The long and the short of it

Here’s the thing – I am primarily a long-form writer. I’m a natural novelist – my writing rhythms tend that way, I tend to write long and lush and paint a wide horizon using a broad brush (which leaves me room, LOTS of room, to go back in and fill in the fine detail – worldbuilding has been a joy of mine ever since I started out on this road…) I knew this from way back when – I was writing novel-length stuff by the time I was ten years old  (I only started writing remotely GOOD novel-length stuff when I was thirteen or fourteen, though…)

And yet… and yet….

In the space of the last two years, I’ve written quite a number of short stories. Now, that isn’t my usual format, and nor do I think that I am going to forsake the novel for the short stuff – but it’s just interesting, because this isn’t the way my mind has worked before now. And I”m wondering what it was that triggered the change.

Writing is learning, a lifelong quest for knowledge and inspiration and wisdom. I hardly thought that I’d conquered it all when I churned out a couple of novels, and now knew everything that there was to know. But even so, the directions in which my new lessons are taking me has been an interesting one. I’ve had to rearrange the furniture in my mental writing room in order to do this – I’ve kept the nice comfy armchair by the window, but the lounging couch has been taken to the storage loft – I’m learning to look deeper and think faster and write leaner, sitting up in that armchair and staring out of the window. Whereas before I would have spent the time lounging on the couch, noticing the storm-blue of the clouds on the horizon, glowing oddly in a stray shaft of pre-storm sunshine picking out the greenery rising against those clouds and pinning them there with a strange other-worldly amber-orange light; I might have noticed the moss growing on the roof below my window, and wondered what if anything could be done about that and whether the room below would have leaks if the next big storm broke right overhead; I might have noticed the birds in the sky, and judging from the direction in which the Vs were flying I might have thought about the seasons, whether the birds were coming or going, whether we were headed for summer or for winter. I might have let myself drift  – how much longer the days were than only a handful of weeks ago! How the air smelled like spring, and of the lilacs which were still a promise of blossom to come! How it all turns again, and how it seems as though it was just yesterday that the light in the mornings was still the stiff prismatic one of winter and not the softer, more mellow summery glow, and how quickly it will all pass and the winter light would come stalking back across the river where ice would start to catch in deep shaded crannies.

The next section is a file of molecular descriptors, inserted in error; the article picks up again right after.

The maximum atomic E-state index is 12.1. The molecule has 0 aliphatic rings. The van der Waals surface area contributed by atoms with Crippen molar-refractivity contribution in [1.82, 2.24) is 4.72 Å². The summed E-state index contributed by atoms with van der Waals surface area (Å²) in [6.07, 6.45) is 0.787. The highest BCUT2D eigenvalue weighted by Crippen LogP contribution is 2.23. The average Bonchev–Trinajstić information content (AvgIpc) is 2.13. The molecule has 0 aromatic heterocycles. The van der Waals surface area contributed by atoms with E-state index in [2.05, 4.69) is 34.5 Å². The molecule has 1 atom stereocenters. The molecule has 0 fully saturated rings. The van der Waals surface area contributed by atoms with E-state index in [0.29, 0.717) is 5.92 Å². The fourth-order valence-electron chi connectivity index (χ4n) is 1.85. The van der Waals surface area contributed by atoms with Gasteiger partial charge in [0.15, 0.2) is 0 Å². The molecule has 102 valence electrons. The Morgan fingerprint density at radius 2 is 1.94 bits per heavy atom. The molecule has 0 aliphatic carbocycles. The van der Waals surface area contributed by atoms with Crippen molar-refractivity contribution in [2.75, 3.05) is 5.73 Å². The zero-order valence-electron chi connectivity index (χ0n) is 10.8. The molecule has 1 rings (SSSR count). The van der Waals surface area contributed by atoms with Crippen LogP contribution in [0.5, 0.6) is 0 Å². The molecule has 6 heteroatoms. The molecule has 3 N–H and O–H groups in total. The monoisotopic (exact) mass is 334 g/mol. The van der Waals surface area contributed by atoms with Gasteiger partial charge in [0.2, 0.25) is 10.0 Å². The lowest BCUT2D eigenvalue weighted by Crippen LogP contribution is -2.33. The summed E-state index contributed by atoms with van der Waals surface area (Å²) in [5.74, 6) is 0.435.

I might have noticed the guy walking towards the house, on the dusty county road. Eventually. When the story got around to him.

Instead, I notice him now as he moves, a blur of motion in the static landscape – an action in a description mode. And he’s a story, right off. All the beautiful world that surrounds him becomes secondary to the question of where he is hurrying with such urgent purpose, and why.

The short story is teaching me to take another look at my worlds, see them differently. I don’t know what kind of a writer I will be when I emerge from the other side of this particular formative chrysalis, whether my novels will become sharpened and clarified by the honed vision of the short story or whether I’ll have hamstrung myself into incoherence – in the world of writing, anything can happen, and usually does. But I’m looking forward to the journey, to the learning. I always have. It’s part of the job.

I’ve an idea for another short story which swam into my head last night on the way home from a night out. I have written down a few key phrases that form the dismembered skeleton of the tale. It is my mission, if I choose to accept it, to go pore over those bones and figure out how they fit together – and if I do it right the story will draw a breath of life and wake and walk. It’s exhilarating. It’s hard work.

It’s writing.

I’m off to do some, now.

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There are 3 comments. Get the RSS feed for comments on this entry.

  1. 1. S0BeUrself

    I enjoy writing with a short story frame of mind, insofar as chapters should contain an emotional journey on top of the external plot devices on which they ride. Its effectiveness lies in what is not said as much as in what is. Good luck!

  2. 2. Lydia Sharp

    I feel like I just stepped into the Twilight Zone. My guest post on Janice Hardy’s blog (the day before this!) had this very same title and was basically about this very same topic. *shivers* See it for yourself here:
    I think I can rightly say you and I are on the same wave length. ;)

  3. 3. Alma Alexander

    SoBeYourself – I like the idea of a “short story frame of mind”…

    Lydia – indeed – I just popped over to your link. Eerie [grin]

Author Information

Alma Alexander

Alma Alexander is a novelist, short story writer and anthologist whose books include High Fantasy ("Hidden Quen""Changer of Days"), historical fantasy ("Secrets of Jin Shei", "Embers of Heaven"), contemporary fantasy ("Midnight at Spanish gardens") and YA (the Worldweavers series, the Were Chronicles). She lives in the Pacific Northwest with her husband and two cats. Visit site.



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